In May 2016, the Department of Labor issued its controversial revisions to the white collar exemptions of the overtime regulations, more than doubling the minimum salary required for exemption; going from $455/wk. ($23,680/yr.) to $913/wk. ($47,476/yr.). A court in Texas subsequently found the rule invalid, and employers have been awaiting the Trump administration's position on the issue ever since. The wait is now over, at least at the moment.
A Federal Judge invalidated the $47,476 salary threshold that the U.S. DOL attempted to implement last year. A Texas Judge who last year temporarily enjoined the D.O.L. from implementing its highly controversial overtime regulations in December, as planned, has issued a final decision declaring them invalid and unenforceable. District Court Judge Amos L. Mazzant, III ruled that the Obama D.O.L. exceeded its authority when it more than doubled the minimum salary level for white collar overtime exemptions. The ruling impacts millions of employees and their employers.
Thousands of employers affected by the US Department of Labor's Minimum Salary Rule for Overtime Pay Exemptions have anxiously awaited the outcome of litigation that blocks the rule from going into effect as intended, on December 1, 2016.
When a federal court in Sherman, Texas issued a nation-wide injunction on November 22nd that blocked the Department of Labor's new overtime regulation, thousands of employers across the country breathed a sigh of relief. The DOL's new rule was to have gone into effect on December 1st and would have more than doubled the minimum salary employers would have to pay employees to qualify them for "white collar" exemptions from the FLSA's overtime and minimum wage requirements. Specifically, the new regulation, issued in May, gave employers just 6 months to either meet a new minimum salary of $47,476, annualized, or $913 per week. Employers unable or unwilling to meet this new salary for executive, administrative, or professional employees, would have had to reclassify them to non-exempt status, track all time worked, and pay overtime for all hours worked over 40 in a work week. Because the trial court's injunction came just days before the new rule was to take effect, many employers had plans in place and some had already communicated, or actually implemented, drastic changes to their pay practices to comply with the DOL's mandate. As a result, these employers still face tough decisions either to stick with or rescind changes already made or communicated to their workforces. To make matters worse, on December 1st (the day its new salary regulation was to have begun) the DOL filed an appeal to overturn the trial judge's order. If successful, the appeal would reverse the injunction and allow the DOL's overtime salary regulation to go into effect at some unknown date.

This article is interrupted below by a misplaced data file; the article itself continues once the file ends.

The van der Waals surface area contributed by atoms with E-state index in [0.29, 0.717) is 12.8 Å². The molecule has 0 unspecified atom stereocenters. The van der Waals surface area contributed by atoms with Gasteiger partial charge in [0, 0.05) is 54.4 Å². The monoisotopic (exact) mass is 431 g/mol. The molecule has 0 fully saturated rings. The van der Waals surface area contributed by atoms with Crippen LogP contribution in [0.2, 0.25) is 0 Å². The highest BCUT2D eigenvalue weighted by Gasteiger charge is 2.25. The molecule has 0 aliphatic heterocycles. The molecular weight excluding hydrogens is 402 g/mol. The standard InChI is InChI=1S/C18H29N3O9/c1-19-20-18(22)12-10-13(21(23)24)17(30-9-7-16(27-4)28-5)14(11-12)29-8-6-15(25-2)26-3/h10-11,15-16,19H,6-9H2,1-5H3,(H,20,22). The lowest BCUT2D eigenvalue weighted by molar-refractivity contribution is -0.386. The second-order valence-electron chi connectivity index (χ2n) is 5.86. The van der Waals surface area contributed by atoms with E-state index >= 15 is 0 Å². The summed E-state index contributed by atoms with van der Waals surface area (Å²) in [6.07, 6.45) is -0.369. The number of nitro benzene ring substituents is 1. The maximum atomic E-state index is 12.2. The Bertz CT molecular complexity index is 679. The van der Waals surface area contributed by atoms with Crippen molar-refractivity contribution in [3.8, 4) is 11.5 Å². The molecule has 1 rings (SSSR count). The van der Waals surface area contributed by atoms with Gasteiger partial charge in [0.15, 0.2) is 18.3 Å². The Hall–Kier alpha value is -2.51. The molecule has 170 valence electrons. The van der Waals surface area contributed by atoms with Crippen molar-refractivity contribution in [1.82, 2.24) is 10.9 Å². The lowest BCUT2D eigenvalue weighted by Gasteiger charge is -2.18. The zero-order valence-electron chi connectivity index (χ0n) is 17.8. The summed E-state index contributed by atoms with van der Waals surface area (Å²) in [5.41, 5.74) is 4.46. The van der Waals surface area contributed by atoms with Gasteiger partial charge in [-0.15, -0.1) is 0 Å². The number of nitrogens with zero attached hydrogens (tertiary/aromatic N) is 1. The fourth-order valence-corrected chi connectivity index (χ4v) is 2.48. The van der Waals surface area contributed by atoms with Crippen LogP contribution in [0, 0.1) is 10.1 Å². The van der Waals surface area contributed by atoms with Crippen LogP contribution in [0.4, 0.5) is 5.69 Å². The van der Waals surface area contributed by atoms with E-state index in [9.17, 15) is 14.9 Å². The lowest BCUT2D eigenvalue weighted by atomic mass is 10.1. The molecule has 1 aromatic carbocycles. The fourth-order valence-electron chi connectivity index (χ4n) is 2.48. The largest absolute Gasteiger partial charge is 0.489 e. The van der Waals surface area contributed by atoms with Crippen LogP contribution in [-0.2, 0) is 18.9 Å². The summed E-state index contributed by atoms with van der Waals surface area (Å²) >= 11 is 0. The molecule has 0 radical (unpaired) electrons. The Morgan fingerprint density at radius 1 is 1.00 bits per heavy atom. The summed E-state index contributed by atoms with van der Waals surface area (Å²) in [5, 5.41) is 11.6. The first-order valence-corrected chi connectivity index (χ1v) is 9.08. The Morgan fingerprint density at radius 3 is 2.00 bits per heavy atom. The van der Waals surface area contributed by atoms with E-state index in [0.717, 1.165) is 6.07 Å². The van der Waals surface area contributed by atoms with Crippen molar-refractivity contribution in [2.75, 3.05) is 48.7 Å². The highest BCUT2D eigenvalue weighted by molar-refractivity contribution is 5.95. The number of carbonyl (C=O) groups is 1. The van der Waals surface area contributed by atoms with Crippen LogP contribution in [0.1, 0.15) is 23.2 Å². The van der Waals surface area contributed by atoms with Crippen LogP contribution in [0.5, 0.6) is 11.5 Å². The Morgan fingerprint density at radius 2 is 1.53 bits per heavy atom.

A federal judge in Sherman, Texas has issued a preliminary injunction which operates nation-wide to bar the Department of Labor's minimum salary rule for certain white collar exemptions from going into effect. Employers have been bracing for drastic changes to their pay practices and exempt/non-exempt job classifications due to a DOL regulation finalized this summer and set to take effect December 1, 2016. This rule more than doubled the minimum salary required to claim certain exemptions from overtime pay. The court's decision to block the rule, issued on November 22nd, came not a moment too soon for thousands of employers facing tough decisions before the rule was to take effect next Thursday.
As of December 1st most employees whose annualized salaries are less than $47,476, will be entitled to overtime pay even though their job duties would otherwise qualify for an exemption as executive, administrative or professional. A federal court in Texas is expected to rule next Tuesday in a lawsuit brought by employer groups seeking to enjoin the DOL's new rule from going into effect on the 1st; however, based on previous rulings in similar suits employers can hardly count on a court ordered reprieve. Consequently, in the final days before sweeping changes are mandated by the DOL's deadline to more than double the minimum salary necessary to qualify for any of the so-called "white-collar" exemptions, employers are scrambling (and our phones are ringing). Because so many employers remain unprepared for the sweeping changes (and exposure to lawsuits and liability) coming just around the corner, this article will identify some common misunderstandings that are leaving thousands of employers exposed - see if any apply to you!